‘Crusaders’ and Cordillera textiles on exhibit at BenCab Museum
Philippine Daily Inquirer / 02:45 AM May 24, 2016
THE CRUSADERS were knights called by the Pope in medieval times to free the Holy Land from Mohammedans.
In modern times, it refers to passionate and dedicated campaigners for a cause.
Known for his hyper-realistic painting style, Orley Ypon portrays crowds of Filipinos in their naked glory, half-smiling, half-smirking, in a seeming race to nowhere. In many of the works, the playful, cavorting bodies are seen rising from the sea—the genesis of all life.
The paintings highlight the artist’s mastery of the human anatomy and eye for interesting detail. Well-composed and beautifully executed, the works subtly comment on societal ills and concerns of the present.
It is coincidental that the show opens in May, the month of the Santacruzan, which recalls the discovery of the Holy Cross by St. Helena, mother of Constantine the Great—arguably the first crusader.
Ypon is largely a self-taught artist, with a few semesters of art studies at the Cebu Institute of Technology and University of the Philippines’ College of Fine Arts.
He has won several national and international art competitions including First Prize in the Figurative Category of the 2012 Art Renewal Center International Salon. He was honored with the Ani ng Dangal award in 2011 by the National Commission for Culture and the Arts.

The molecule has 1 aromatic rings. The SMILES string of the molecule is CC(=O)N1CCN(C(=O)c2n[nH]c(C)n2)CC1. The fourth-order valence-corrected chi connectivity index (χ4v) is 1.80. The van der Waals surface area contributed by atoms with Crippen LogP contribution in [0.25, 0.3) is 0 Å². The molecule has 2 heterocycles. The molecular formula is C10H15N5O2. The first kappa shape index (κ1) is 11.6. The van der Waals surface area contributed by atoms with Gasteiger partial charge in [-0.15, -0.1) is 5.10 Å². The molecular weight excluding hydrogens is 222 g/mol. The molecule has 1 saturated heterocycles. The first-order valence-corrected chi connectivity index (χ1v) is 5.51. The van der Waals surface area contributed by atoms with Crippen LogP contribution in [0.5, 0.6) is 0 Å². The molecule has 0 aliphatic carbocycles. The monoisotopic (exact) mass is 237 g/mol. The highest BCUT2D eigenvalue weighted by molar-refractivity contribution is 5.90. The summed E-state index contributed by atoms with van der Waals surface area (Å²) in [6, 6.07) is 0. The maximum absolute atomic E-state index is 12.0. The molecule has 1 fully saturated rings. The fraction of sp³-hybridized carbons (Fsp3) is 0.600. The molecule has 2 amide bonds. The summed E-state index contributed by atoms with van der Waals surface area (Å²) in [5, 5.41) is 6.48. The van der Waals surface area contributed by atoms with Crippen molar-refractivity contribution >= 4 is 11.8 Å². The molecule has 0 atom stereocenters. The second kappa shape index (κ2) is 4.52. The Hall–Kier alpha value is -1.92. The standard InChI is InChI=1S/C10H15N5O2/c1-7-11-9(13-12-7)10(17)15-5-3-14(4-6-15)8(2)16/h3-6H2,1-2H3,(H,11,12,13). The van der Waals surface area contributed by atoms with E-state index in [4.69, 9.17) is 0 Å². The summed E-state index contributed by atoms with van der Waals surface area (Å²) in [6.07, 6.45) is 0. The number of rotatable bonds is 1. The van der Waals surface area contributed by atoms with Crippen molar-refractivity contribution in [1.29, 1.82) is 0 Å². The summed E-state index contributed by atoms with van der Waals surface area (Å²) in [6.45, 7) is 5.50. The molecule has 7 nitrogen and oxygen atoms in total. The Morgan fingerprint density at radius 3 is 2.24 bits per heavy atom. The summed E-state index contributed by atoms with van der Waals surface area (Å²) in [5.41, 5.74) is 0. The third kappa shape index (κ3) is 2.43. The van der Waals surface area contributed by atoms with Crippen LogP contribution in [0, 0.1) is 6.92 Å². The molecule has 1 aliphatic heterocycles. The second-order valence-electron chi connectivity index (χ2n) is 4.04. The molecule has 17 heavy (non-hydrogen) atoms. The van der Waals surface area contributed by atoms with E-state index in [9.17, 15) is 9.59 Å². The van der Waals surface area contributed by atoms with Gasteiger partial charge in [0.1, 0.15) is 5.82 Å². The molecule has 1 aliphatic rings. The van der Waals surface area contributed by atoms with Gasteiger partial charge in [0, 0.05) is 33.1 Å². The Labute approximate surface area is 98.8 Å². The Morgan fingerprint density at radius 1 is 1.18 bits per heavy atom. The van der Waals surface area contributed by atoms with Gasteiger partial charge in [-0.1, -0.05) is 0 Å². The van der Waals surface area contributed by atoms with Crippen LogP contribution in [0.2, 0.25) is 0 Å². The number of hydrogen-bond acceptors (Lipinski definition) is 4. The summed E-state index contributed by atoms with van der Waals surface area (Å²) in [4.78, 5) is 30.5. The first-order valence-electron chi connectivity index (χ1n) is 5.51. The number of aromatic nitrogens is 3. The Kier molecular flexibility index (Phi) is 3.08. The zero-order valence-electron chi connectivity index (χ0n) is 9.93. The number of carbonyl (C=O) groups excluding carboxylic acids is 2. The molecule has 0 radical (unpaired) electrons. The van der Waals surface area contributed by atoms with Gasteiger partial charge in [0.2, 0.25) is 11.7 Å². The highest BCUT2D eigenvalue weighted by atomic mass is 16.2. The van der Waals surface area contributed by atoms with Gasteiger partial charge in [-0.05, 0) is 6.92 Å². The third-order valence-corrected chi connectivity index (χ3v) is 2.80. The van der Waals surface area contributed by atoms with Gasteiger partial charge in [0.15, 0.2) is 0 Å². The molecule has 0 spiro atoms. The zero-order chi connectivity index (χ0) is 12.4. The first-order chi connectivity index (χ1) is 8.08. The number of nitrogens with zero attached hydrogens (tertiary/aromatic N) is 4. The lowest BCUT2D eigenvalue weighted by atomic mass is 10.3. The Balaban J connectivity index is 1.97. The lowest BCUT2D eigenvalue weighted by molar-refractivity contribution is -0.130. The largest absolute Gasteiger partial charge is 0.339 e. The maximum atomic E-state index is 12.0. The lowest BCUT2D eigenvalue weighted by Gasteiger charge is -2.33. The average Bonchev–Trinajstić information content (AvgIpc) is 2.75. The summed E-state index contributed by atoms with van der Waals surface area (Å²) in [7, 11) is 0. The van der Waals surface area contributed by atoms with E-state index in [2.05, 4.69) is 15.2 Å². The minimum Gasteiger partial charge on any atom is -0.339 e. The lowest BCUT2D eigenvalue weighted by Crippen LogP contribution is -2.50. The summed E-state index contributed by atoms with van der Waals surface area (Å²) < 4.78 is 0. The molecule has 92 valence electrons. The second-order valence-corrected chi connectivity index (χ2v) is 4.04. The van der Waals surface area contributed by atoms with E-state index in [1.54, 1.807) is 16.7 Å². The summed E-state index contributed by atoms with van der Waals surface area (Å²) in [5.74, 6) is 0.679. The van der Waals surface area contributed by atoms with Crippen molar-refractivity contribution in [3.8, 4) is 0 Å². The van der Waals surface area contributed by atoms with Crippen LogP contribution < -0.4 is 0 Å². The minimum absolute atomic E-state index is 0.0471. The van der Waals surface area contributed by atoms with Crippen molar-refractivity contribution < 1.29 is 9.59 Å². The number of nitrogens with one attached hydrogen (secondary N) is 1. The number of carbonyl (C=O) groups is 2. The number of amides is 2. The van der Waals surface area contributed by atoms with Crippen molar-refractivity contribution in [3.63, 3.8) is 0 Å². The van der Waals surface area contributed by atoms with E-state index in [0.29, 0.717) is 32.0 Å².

Museum visitors can also view the textile exhibition Upland/Lowland Tingguian/ Iloko at the BenCab Museum’s Print Gallery.
The textiles of the Tingguian of Abra and its uplands are the most spectacular of the weaves produced by the people of the Cordillera. This exhibition includes 15 examples of these types from the collection of Floy Quintos.
The hardworking Ilocanos of the lowlands, meanwhile, contribute their own brand of hard-wearing textiles: the inabel. It shares the tradition of the binakul with the Tingguian, often trading their finished fabrics for mountain products such as wax, honey, gold and copper. Rene Guatlo highlights the textiles of the lowlands with samples of both vintage and new materials.
Both exhibitions will be on view from May 28 to June 26.
BenCab Museum is on Km. 6 Asin Road, Tuba, Metro Baguio, and is open 9 a.m.-6 p.m. Tuesday to Sunday. For more details, call (074) 4427165, 0920-5301954, 0915-1286393.